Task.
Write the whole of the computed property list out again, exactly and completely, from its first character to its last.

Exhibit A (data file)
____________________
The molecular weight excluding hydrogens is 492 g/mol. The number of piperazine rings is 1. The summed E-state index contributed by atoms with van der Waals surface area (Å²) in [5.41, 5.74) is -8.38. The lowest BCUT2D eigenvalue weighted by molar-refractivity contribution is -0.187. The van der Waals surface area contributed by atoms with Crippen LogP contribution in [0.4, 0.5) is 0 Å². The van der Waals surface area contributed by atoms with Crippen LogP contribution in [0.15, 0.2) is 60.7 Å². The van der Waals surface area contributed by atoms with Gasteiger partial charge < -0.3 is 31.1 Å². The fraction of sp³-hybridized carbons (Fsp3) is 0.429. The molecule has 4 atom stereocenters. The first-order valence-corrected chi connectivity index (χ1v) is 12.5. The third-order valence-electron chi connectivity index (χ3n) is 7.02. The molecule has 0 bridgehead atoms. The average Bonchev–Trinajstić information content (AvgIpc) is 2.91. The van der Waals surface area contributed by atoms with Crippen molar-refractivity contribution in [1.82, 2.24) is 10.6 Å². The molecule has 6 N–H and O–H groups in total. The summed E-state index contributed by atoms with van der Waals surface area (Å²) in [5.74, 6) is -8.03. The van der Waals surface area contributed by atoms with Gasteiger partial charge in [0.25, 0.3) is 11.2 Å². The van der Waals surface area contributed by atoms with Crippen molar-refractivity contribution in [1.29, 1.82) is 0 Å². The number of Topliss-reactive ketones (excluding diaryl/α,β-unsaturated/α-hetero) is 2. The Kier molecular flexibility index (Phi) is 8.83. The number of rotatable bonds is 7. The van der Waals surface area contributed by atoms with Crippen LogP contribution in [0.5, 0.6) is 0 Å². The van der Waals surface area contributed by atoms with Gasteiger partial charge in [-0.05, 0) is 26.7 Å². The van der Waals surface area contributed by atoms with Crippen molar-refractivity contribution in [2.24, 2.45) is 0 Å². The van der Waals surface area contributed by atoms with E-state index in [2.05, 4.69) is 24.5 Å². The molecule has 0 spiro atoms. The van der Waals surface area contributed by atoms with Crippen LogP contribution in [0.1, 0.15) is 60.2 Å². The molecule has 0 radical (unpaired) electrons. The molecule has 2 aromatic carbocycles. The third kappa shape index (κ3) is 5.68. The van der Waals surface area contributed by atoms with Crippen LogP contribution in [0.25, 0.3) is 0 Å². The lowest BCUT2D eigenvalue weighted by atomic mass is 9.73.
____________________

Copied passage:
The molecular weight excluding hydrogens is 492 g/mol. The number of piperazine rings is 1. The summed E-state index contributed by atoms with van der Waals surface area (Å²) in [5.41, 5.74) is -8.38. The lowest BCUT2D eigenvalue weighted by molar-refractivity contribution is -0.187. The van der Waals surface area contributed by atoms with Crippen LogP contribution in [0.4, 0.5) is 0 Å². The van der Waals surface area contributed by atoms with Crippen LogP contribution in [0.15, 0.2) is 60.7 Å². The van der Waals surface area contributed by atoms with Gasteiger partial charge < -0.3 is 31.1 Å². The fraction of sp³-hybridized carbons (Fsp3) is 0.429. The molecule has 4 atom stereocenters. The first-order valence-corrected chi connectivity index (χ1v) is 12.5. The third-order valence-electron chi connectivity index (χ3n) is 7.02. The molecule has 0 bridgehead atoms. The average Bonchev–Trinajstić information content (AvgIpc) is 2.91. The van der Waals surface area contributed by atoms with Crippen molar-refractivity contribution in [1.82, 2.24) is 10.6 Å². The molecule has 6 N–H and O–H groups in total. The summed E-state index contributed by atoms with van der Waals surface area (Å²) in [5.74, 6) is -8.03. The van der Waals surface area contributed by atoms with Gasteiger partial charge in [0.25, 0.3) is 11.2 Å². The van der Waals surface area contributed by atoms with Crippen molar-refractivity contribution in [1.29, 1.82) is 0 Å². The number of Topliss-reactive ketones (excluding diaryl/α,β-unsaturated/α-hetero) is 2. The Kier molecular flexibility index (Phi) is 8.83. The number of rotatable bonds is 7. The van der Waals surface area contributed by atoms with Crippen LogP contribution in [0.5, 0.6) is 0 Å². The van der Waals surface area contributed by atoms with Gasteiger partial charge in [-0.05, 0) is 26.7 Å². The van der Waals surface area contributed by atoms with Crippen molar-refractivity contribution in [2.24, 2.45) is 0 Å². The van der Waals surface area contributed by atoms with E-state index in [2.05, 4.69) is 24.5 Å². The molecule has 0 spiro atoms. The van der Waals surface area contributed by atoms with Crippen LogP contribution in [0.1, 0.15) is 60.2 Å². The molecule has 0 radical (unpaired) electrons. The molecule has 2 aromatic carbocycles. The third kappa shape index (κ3) is 5.68. The van der Waals surface area contributed by atoms with Crippen LogP contribution in [0.25, 0.3) is 0 Å². The lowest BCUT2D eigenvalue weighted by atomic mass is 9.73.